Use these projects to kickstart comics creation in your classroom!
Middle school multi-media unit built around the 1864 prison diary of a Union soldier!
Local history in global context…
PROJECT SEQUENCE: prep | day 1 | day 2 | day3 | extensions
This project works well as:
- an introduction to a period or topic, structuring student research on subtopics & motivating curiosity & connections…
- a summary project where students can make connections & demonstrate how events & themes fit together in a larger narrative.
- Define your subject (time period, specific topics & perspectives).
- Assemble basic research resources (books, websites, media, &c.)
- Artists may benefit from a prep session with a KWL chart or similar non-comics graphic organizer.
- Either before or during the project, I like to guide students through a visual tour / gallery of period artwork, imagery, & (if possible) comics. This both demonstrates research resources, & encourages students to observe & apply techniques in their own artwork.
RECOMMENDED FORMAT: 3-Panel Comic Strip Template
If everyone draws in the same format, it’s much easier to combine final comics into a classroom publication. Drawn at ~11″ wide on standard copier paper, these 3-panel strips shrink down (@72%) to fit in 3-4 layers on standard copier paper (tall).
DAY 1: Research & Penciling
It helps to give each artist a copy of the printed timeline, so they can see how their event fits into the larger sequence.
In a pinch, I’ve also just cut up the printed timeline & given each student their own event as a strip of paper.
I recommend keeping research guidelines clear & concrete. Finding 3 sources or 3 historical facts invites artists to incorporate at least one fact into each of their 3 panels.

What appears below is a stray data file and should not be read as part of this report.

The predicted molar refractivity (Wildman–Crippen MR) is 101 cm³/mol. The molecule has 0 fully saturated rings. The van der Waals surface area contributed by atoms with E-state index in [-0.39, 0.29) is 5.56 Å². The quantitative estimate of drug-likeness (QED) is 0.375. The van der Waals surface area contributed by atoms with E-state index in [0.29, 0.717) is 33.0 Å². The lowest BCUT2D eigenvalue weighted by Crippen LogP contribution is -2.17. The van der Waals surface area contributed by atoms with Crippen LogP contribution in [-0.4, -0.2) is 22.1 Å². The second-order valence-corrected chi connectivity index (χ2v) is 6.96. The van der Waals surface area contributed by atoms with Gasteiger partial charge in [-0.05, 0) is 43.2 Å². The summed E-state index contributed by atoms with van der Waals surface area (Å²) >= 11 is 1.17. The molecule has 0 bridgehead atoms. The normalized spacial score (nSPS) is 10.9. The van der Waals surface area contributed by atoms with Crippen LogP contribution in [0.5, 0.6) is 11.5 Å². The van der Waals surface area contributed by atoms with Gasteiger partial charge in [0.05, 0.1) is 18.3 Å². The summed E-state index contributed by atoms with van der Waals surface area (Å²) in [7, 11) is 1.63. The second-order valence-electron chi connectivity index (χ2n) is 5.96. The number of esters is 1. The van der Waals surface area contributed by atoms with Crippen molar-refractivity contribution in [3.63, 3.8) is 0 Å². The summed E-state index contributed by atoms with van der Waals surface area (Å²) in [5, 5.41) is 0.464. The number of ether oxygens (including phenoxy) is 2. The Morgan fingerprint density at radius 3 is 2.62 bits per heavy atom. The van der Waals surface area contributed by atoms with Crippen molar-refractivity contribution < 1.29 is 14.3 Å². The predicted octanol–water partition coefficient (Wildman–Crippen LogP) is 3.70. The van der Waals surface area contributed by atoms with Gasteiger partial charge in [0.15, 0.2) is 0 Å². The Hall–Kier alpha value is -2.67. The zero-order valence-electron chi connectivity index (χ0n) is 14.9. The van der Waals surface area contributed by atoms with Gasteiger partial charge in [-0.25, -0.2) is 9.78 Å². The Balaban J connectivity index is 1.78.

For a demo of how I mark up my source texts, see: Hospital Cat #1 >>
Historical cartoonists must find their own balance between imagination & research.
- What are the facts you’ve found in your research?
- What do you imagine (infer) about the event?
- How can you present this information to the reader in a clear, interesting, memorable way?
DAY 2: Conferencing & Inking
Peer conferencing works best for this stage. Optional conferences with a teacher can also help.
I recommend modeling a conference format with the whole group:
- Call for a couple volunteers to show their work-in-progress to the class (projected via document camera, for example).
- The teacher reads the work aloud to the class, and provides some feedback.
- IMPORTANT: The teacher models effective editing techniques & mindset, plus the importance of supportive, positive, & honest feedback.
- The artist decides which feedback to prioritize in the editing phase (according to artistic intent).
- The artist can take notes (in margins) & ask specific questions to direct the feedback, but they do NOT explain their work. All explanation should happen IN the work itself… (If the artist feels the need to explain something, that’s an editing item.)
This final clean-up step is pretty self-explanatory.
“Patching” ink errors (w/ scrap paper & glue) is a pretty great technique, though. Most of my comics pages are covered with little patches!
DAY 3: Sharing & Reflection
These collections are really fun to read, & well worth the effort of drawing them & collecting them & running off copies.
The fact that they’re eagerly read & enjoyed by peers underscores the value of the work put into them!
Sample pages from class collections:
We all create comics at different speeds — It’s a good idea to have a menu of extensions for early-finishers to pick from:
- Students each create 2-3 quiz questions (w/ answers) about FACTS included in their comic strip.
- These questions then go into a class-wide quiz (comics checking is allowed!), supporting general knowledge about key events for the era.